In a previous post, I revealed that multiples for label companies are averaging 9.0x industry-wide, and for certain well-positioned organizations, those numbers could stretch to double digits. A multiple is how many times your current earnings an investor is willing to pay. It can be calculated in a variety of different ways. In essence, if your company is worth $1 million, and the multiples for your industry are 9.0x, it could be sold for $9 million.
Many factors are involved in pushing those multiples ever higher, but here are four big ones:
1. Operating a profitable, strategically-aligned niche business. Not to overstate the obvious, but just because Wall Street is in a buying mood these days doesn’t mean they’ll buy stupid. The wounds of 2008 are still fresh in everyone’s minds, so don’t expect private investors to open up their checkbooks at the slightest hint of a profit. They want companies that are not only profitable today, but have been in the past and look to be in the future.
The key to high, sustainable margins is to find a specific niche, and dominate it. For 9 out of 10 companies, that’s far easier said than done.
2. Fielding an exceptional management team. In the days of high tech wizardry, the notion that talent alone can increase multiples may seem far-fetched, yet it’s the truth. Ask any merger and acquisition firm: Nothing can sink a deal like a poor management team. Not only do you need a team to have built your business in the past, but an investor will want to see the right people in place to transition into the future.
People will pay a premium for talent, especially within a niche industry.
3. Maintaining a cohesive workforce. In my recent L&NW collumn “The Bottom Line," I talk about Tursso Companies, a Minnesota-based company with a penchant for taking on challenging print jobs within the pharmaceutical and medical device industry. One of the true draws to this company is its workforce, which embraces the culture of solving difficult problems for clients. Organizations that can create this kind of shared culture can assure an investor that the people are in place to move a company forward.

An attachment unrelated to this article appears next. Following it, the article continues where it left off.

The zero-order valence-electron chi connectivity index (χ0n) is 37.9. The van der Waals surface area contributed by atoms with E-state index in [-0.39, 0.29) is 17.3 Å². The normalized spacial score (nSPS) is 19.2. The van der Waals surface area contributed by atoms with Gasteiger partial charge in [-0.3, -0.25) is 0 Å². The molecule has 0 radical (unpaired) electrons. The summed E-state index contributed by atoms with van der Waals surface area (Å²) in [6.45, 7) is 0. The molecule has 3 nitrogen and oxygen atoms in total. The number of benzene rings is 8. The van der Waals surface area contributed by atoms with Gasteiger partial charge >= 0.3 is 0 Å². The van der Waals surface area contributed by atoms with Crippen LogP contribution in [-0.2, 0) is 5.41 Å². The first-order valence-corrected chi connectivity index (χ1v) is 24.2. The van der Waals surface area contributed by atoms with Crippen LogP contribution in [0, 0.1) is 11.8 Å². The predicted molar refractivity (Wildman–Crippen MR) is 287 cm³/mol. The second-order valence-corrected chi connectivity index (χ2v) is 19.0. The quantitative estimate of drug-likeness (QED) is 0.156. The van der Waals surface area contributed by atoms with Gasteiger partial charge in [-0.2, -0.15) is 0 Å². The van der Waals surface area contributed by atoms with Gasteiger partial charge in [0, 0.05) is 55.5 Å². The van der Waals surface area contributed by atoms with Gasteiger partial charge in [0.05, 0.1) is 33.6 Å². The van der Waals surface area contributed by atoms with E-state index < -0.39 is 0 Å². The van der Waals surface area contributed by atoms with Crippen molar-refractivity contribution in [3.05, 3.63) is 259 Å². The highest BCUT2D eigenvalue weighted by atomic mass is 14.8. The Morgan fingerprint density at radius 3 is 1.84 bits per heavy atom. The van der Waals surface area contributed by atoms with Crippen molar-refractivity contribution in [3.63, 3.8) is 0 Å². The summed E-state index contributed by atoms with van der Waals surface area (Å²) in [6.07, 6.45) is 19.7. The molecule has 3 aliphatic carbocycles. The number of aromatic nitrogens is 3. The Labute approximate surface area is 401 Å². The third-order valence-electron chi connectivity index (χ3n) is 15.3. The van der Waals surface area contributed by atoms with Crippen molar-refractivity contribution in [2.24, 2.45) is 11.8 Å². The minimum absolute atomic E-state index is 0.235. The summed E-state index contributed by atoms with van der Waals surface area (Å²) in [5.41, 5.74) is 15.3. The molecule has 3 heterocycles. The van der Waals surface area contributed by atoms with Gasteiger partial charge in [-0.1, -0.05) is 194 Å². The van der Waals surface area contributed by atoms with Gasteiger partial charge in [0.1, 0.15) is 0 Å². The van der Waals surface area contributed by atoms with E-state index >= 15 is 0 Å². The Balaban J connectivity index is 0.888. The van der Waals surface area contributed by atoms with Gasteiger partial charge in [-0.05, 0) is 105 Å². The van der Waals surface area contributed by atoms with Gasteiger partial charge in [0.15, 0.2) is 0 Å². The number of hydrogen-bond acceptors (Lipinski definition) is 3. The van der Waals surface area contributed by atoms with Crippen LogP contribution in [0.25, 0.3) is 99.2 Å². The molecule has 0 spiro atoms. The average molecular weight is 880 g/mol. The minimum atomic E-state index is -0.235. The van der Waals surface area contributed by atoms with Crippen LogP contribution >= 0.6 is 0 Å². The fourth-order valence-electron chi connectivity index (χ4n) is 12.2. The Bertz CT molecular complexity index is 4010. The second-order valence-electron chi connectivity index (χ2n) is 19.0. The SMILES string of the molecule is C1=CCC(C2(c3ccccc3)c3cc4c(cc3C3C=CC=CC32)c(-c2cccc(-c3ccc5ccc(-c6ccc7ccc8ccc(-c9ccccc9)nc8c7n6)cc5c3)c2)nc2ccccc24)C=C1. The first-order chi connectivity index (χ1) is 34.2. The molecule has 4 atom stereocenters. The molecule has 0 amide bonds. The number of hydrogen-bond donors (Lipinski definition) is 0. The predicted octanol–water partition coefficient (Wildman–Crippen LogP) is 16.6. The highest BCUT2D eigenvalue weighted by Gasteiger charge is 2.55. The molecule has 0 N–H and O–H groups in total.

4. Having a vision for your own future. Wall Street is on the hunt for people willing to sell their companies, but they’re having a hard time finding targets. Why? Because many company owners are clinging to the reins, and refusing to move on into retirement. They are sticking to the one thing they know - their company - because the thought of life after retirement seems empty without it.
Investors would love to find sellers who have a solid vision of their own personal retirement. That’s a solid indicator the owner wants to create a legacy, and is working to assure that the next generation is ready to fill his shoes.
Put together those four attributes, and you can name your price for Wall Street.
Rock LaManna, President and CEO of LaManna Alliance, helps printing owners and CEOs use their company financials to prioritize and choose the proper strategic path. Rock can be reached by email at firstname.lastname@example.org.